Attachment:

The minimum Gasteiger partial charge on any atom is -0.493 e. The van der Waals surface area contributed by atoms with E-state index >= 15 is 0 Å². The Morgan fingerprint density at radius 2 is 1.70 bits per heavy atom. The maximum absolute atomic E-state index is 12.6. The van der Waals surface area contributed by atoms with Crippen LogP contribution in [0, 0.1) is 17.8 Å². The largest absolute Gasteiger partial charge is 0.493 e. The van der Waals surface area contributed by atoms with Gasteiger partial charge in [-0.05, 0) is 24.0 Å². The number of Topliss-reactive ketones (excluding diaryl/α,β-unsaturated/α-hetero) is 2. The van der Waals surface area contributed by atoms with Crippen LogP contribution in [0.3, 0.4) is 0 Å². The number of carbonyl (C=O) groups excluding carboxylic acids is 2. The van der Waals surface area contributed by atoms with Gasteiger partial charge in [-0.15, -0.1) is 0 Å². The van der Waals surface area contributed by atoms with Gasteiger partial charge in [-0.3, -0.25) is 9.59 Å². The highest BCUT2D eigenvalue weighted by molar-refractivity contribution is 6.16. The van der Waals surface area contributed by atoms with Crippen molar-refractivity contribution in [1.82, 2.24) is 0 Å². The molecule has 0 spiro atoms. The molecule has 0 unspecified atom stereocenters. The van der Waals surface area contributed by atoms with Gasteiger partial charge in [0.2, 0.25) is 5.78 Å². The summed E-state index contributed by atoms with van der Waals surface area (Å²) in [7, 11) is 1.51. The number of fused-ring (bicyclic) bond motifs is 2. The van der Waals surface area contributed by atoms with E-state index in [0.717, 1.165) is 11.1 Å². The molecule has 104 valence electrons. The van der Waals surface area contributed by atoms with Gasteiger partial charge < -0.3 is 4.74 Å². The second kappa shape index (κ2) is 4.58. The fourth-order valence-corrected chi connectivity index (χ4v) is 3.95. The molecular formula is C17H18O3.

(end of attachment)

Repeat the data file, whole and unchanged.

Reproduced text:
The minimum Gasteiger partial charge on any atom is -0.493 e. The van der Waals surface area contributed by atoms with E-state index >= 15 is 0 Å². The Morgan fingerprint density at radius 2 is 1.70 bits per heavy atom. The maximum absolute atomic E-state index is 12.6. The van der Waals surface area contributed by atoms with Crippen LogP contribution in [0, 0.1) is 17.8 Å². The largest absolute Gasteiger partial charge is 0.493 e. The van der Waals surface area contributed by atoms with Gasteiger partial charge in [-0.05, 0) is 24.0 Å². The number of Topliss-reactive ketones (excluding diaryl/α,β-unsaturated/α-hetero) is 2. The van der Waals surface area contributed by atoms with Crippen LogP contribution in [0.3, 0.4) is 0 Å². The number of carbonyl (C=O) groups excluding carboxylic acids is 2. The van der Waals surface area contributed by atoms with Gasteiger partial charge in [-0.15, -0.1) is 0 Å². The van der Waals surface area contributed by atoms with Gasteiger partial charge in [-0.3, -0.25) is 9.59 Å². The highest BCUT2D eigenvalue weighted by molar-refractivity contribution is 6.16. The van der Waals surface area contributed by atoms with Crippen molar-refractivity contribution in [1.82, 2.24) is 0 Å². The molecule has 0 spiro atoms. The molecule has 0 unspecified atom stereocenters. The van der Waals surface area contributed by atoms with Gasteiger partial charge in [0.2, 0.25) is 5.78 Å². The summed E-state index contributed by atoms with van der Waals surface area (Å²) in [7, 11) is 1.51. The number of fused-ring (bicyclic) bond motifs is 2. The van der Waals surface area contributed by atoms with E-state index in [0.717, 1.165) is 11.1 Å². The molecule has 104 valence electrons. The van der Waals surface area contributed by atoms with Gasteiger partial charge < -0.3 is 4.74 Å². The second kappa shape index (κ2) is 4.58. The fourth-order valence-corrected chi connectivity index (χ4v) is 3.95. The molecular formula is C17H18O3.